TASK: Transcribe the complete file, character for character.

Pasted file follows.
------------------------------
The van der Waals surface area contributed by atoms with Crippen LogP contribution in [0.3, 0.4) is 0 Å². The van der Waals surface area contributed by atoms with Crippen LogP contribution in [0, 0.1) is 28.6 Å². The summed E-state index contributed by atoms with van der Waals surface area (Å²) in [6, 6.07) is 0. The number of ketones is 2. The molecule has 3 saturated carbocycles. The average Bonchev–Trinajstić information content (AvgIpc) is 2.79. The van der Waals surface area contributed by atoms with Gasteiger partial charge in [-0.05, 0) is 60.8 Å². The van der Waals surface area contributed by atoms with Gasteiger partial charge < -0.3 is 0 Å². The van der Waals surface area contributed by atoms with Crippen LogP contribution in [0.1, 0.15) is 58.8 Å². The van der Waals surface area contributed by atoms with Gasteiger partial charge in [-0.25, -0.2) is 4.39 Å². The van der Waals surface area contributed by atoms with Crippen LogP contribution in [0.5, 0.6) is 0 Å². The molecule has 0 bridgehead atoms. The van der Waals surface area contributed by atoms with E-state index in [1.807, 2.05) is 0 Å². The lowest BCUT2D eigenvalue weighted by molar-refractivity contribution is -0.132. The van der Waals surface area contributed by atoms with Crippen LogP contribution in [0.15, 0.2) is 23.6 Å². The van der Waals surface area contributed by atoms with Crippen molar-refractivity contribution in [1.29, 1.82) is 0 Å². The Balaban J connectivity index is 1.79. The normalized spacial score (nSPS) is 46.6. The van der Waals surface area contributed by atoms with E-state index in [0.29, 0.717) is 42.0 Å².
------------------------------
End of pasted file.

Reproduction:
The van der Waals surface area contributed by atoms with Crippen LogP contribution in [0.3, 0.4) is 0 Å². The van der Waals surface area contributed by atoms with Crippen LogP contribution in [0, 0.1) is 28.6 Å². The summed E-state index contributed by atoms with van der Waals surface area (Å²) in [6, 6.07) is 0. The number of ketones is 2. The molecule has 3 saturated carbocycles. The average Bonchev–Trinajstić information content (AvgIpc) is 2.79. The van der Waals surface area contributed by atoms with Gasteiger partial charge in [-0.05, 0) is 60.8 Å². The van der Waals surface area contributed by atoms with Gasteiger partial charge < -0.3 is 0 Å². The van der Waals surface area contributed by atoms with Crippen LogP contribution in [0.1, 0.15) is 58.8 Å². The van der Waals surface area contributed by atoms with Gasteiger partial charge in [-0.25, -0.2) is 4.39 Å². The van der Waals surface area contributed by atoms with Crippen LogP contribution in [0.5, 0.6) is 0 Å². The molecule has 0 bridgehead atoms. The van der Waals surface area contributed by atoms with E-state index in [1.807, 2.05) is 0 Å². The lowest BCUT2D eigenvalue weighted by molar-refractivity contribution is -0.132. The van der Waals surface area contributed by atoms with Crippen LogP contribution in [0.15, 0.2) is 23.6 Å². The van der Waals surface area contributed by atoms with Crippen molar-refractivity contribution in [1.29, 1.82) is 0 Å². The Balaban J connectivity index is 1.79. The normalized spacial score (nSPS) is 46.6. The van der Waals surface area contributed by atoms with E-state index in [0.29, 0.717) is 42.0 Å².